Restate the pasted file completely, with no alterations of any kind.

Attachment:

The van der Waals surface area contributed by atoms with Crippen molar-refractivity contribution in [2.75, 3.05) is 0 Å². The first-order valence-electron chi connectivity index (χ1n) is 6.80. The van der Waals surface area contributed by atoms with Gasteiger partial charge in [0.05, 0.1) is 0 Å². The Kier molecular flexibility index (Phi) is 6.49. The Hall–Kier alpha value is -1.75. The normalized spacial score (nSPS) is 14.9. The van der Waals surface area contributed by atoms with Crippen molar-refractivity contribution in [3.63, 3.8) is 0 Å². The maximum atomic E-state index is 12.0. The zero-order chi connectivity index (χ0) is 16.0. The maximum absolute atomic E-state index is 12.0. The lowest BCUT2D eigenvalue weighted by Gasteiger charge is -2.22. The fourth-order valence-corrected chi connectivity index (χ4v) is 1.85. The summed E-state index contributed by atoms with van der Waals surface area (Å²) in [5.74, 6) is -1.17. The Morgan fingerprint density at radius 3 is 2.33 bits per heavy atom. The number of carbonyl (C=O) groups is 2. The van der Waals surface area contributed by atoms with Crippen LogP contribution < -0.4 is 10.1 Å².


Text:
The van der Waals surface area contributed by atoms with Crippen molar-refractivity contribution in [2.75, 3.05) is 0 Å². The first-order valence-electron chi connectivity index (χ1n) is 6.80. The van der Waals surface area contributed by atoms with Gasteiger partial charge in [0.05, 0.1) is 0 Å². The Kier molecular flexibility index (Phi) is 6.49. The Hall–Kier alpha value is -1.75. The normalized spacial score (nSPS) is 14.9. The van der Waals surface area contributed by atoms with Crippen molar-refractivity contribution in [3.63, 3.8) is 0 Å². The maximum atomic E-state index is 12.0. The zero-order chi connectivity index (χ0) is 16.0. The maximum absolute atomic E-state index is 12.0. The lowest BCUT2D eigenvalue weighted by Gasteiger charge is -2.22. The fourth-order valence-corrected chi connectivity index (χ4v) is 1.85. The summed E-state index contributed by atoms with van der Waals surface area (Å²) in [5.74, 6) is -1.17. The Morgan fingerprint density at radius 3 is 2.33 bits per heavy atom. The number of carbonyl (C=O) groups is 2. The van der Waals surface area contributed by atoms with Crippen LogP contribution < -0.4 is 10.1 Å².